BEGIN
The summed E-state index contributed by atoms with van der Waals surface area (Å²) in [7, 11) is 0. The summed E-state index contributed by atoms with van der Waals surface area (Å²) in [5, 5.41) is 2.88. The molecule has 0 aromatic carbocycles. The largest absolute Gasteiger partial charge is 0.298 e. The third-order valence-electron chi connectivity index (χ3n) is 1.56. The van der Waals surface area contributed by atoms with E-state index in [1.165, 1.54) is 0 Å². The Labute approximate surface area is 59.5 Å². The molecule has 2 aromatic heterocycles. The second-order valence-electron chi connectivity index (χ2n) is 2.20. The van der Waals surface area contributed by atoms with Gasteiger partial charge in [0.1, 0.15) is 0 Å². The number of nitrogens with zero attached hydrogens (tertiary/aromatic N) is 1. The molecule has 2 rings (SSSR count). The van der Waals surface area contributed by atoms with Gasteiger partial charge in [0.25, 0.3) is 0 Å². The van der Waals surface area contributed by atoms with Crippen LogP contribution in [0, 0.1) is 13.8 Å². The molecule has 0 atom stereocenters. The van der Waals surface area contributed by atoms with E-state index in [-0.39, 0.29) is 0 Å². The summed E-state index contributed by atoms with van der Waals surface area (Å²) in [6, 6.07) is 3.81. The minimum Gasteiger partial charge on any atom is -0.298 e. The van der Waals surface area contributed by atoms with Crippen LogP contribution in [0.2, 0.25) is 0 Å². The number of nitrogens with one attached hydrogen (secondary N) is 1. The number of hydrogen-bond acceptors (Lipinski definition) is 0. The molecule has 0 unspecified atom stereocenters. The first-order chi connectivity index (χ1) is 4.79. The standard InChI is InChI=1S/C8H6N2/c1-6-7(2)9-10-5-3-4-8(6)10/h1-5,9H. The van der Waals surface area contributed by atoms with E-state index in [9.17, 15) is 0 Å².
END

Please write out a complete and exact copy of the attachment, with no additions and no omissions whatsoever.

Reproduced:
The summed E-state index contributed by atoms with van der Waals surface area (Å²) in [7, 11) is 0. The summed E-state index contributed by atoms with van der Waals surface area (Å²) in [5, 5.41) is 2.88. The molecule has 0 aromatic carbocycles. The largest absolute Gasteiger partial charge is 0.298 e. The third-order valence-electron chi connectivity index (χ3n) is 1.56. The van der Waals surface area contributed by atoms with E-state index in [1.165, 1.54) is 0 Å². The Labute approximate surface area is 59.5 Å². The molecule has 2 aromatic heterocycles. The second-order valence-electron chi connectivity index (χ2n) is 2.20. The van der Waals surface area contributed by atoms with Gasteiger partial charge in [0.1, 0.15) is 0 Å². The number of nitrogens with zero attached hydrogens (tertiary/aromatic N) is 1. The molecule has 2 rings (SSSR count). The van der Waals surface area contributed by atoms with Gasteiger partial charge in [0.25, 0.3) is 0 Å². The van der Waals surface area contributed by atoms with Crippen LogP contribution in [0, 0.1) is 13.8 Å². The molecule has 0 atom stereocenters. The van der Waals surface area contributed by atoms with E-state index in [-0.39, 0.29) is 0 Å². The summed E-state index contributed by atoms with van der Waals surface area (Å²) in [6, 6.07) is 3.81. The minimum Gasteiger partial charge on any atom is -0.298 e. The van der Waals surface area contributed by atoms with Crippen LogP contribution in [0.2, 0.25) is 0 Å². The number of nitrogens with one attached hydrogen (secondary N) is 1. The number of hydrogen-bond acceptors (Lipinski definition) is 0. The molecule has 0 unspecified atom stereocenters. The first-order chi connectivity index (χ1) is 4.79. The standard InChI is InChI=1S/C8H6N2/c1-6-7(2)9-10-5-3-4-8(6)10/h1-5,9H. The van der Waals surface area contributed by atoms with E-state index in [9.17, 15) is 0 Å².